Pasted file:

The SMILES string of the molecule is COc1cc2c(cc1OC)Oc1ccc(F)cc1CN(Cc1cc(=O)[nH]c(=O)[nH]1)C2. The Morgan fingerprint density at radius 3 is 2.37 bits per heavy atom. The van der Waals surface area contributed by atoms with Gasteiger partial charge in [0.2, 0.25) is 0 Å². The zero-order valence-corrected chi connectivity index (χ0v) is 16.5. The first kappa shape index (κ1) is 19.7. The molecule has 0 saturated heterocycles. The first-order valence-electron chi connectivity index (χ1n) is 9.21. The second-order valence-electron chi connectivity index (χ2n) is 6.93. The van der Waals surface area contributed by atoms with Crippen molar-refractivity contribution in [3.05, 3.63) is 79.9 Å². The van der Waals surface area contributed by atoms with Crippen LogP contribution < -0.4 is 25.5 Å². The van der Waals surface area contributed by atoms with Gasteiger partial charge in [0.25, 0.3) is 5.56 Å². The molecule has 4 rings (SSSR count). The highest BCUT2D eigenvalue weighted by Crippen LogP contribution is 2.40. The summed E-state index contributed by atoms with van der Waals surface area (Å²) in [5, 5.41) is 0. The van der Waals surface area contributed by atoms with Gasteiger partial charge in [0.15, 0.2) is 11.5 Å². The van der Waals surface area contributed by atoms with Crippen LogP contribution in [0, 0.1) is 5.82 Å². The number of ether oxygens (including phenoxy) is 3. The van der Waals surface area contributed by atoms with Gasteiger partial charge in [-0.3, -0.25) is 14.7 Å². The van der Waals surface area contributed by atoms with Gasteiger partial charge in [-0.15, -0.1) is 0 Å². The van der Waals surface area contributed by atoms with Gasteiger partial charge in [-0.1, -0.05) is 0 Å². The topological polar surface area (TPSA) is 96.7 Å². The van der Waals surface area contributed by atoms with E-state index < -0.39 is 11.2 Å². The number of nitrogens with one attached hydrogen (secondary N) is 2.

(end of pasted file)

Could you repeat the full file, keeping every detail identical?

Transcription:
The SMILES string of the molecule is COc1cc2c(cc1OC)Oc1ccc(F)cc1CN(Cc1cc(=O)[nH]c(=O)[nH]1)C2. The Morgan fingerprint density at radius 3 is 2.37 bits per heavy atom. The van der Waals surface area contributed by atoms with Gasteiger partial charge in [0.2, 0.25) is 0 Å². The zero-order valence-corrected chi connectivity index (χ0v) is 16.5. The first kappa shape index (κ1) is 19.7. The molecule has 0 saturated heterocycles. The first-order valence-electron chi connectivity index (χ1n) is 9.21. The second-order valence-electron chi connectivity index (χ2n) is 6.93. The van der Waals surface area contributed by atoms with Crippen molar-refractivity contribution in [3.05, 3.63) is 79.9 Å². The van der Waals surface area contributed by atoms with Crippen LogP contribution < -0.4 is 25.5 Å². The van der Waals surface area contributed by atoms with Gasteiger partial charge in [0.25, 0.3) is 5.56 Å². The molecule has 4 rings (SSSR count). The highest BCUT2D eigenvalue weighted by Crippen LogP contribution is 2.40. The summed E-state index contributed by atoms with van der Waals surface area (Å²) in [5, 5.41) is 0. The van der Waals surface area contributed by atoms with Gasteiger partial charge in [0.15, 0.2) is 11.5 Å². The van der Waals surface area contributed by atoms with Crippen LogP contribution in [0, 0.1) is 5.82 Å². The number of ether oxygens (including phenoxy) is 3. The van der Waals surface area contributed by atoms with Gasteiger partial charge in [-0.3, -0.25) is 14.7 Å². The van der Waals surface area contributed by atoms with Gasteiger partial charge in [-0.15, -0.1) is 0 Å². The van der Waals surface area contributed by atoms with Gasteiger partial charge in [-0.1, -0.05) is 0 Å². The topological polar surface area (TPSA) is 96.7 Å². The van der Waals surface area contributed by atoms with E-state index < -0.39 is 11.2 Å². The number of nitrogens with one attached hydrogen (secondary N) is 2.